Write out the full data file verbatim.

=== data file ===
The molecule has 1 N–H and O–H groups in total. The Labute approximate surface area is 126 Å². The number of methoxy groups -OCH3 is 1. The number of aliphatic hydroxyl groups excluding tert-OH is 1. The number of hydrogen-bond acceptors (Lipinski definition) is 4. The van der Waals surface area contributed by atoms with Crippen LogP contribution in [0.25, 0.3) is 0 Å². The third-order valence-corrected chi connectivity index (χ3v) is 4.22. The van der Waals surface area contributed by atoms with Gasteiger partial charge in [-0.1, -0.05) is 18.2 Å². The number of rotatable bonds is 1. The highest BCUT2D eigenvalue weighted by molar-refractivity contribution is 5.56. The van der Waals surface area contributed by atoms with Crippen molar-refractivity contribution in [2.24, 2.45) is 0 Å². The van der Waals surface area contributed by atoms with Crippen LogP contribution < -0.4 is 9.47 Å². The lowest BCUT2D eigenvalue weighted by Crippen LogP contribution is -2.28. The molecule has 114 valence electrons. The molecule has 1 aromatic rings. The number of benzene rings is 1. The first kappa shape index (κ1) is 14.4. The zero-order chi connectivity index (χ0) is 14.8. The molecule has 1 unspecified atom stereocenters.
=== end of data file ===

The molecule has 1 N–H and O–H groups in total. The Labute approximate surface area is 126 Å². The number of methoxy groups -OCH3 is 1. The number of aliphatic hydroxyl groups excluding tert-OH is 1. The number of hydrogen-bond acceptors (Lipinski definition) is 4. The van der Waals surface area contributed by atoms with Crippen LogP contribution in [0.25, 0.3) is 0 Å². The third-order valence-corrected chi connectivity index (χ3v) is 4.22. The van der Waals surface area contributed by atoms with Gasteiger partial charge in [-0.1, -0.05) is 18.2 Å². The number of rotatable bonds is 1. The highest BCUT2D eigenvalue weighted by molar-refractivity contribution is 5.56. The van der Waals surface area contributed by atoms with Crippen molar-refractivity contribution in [2.24, 2.45) is 0 Å². The van der Waals surface area contributed by atoms with Crippen LogP contribution < -0.4 is 9.47 Å². The lowest BCUT2D eigenvalue weighted by Crippen LogP contribution is -2.28. The molecule has 114 valence electrons. The molecule has 1 aromatic rings. The number of benzene rings is 1. The first kappa shape index (κ1) is 14.4. The zero-order chi connectivity index (χ0) is 14.8. The molecule has 1 unspecified atom stereocenters.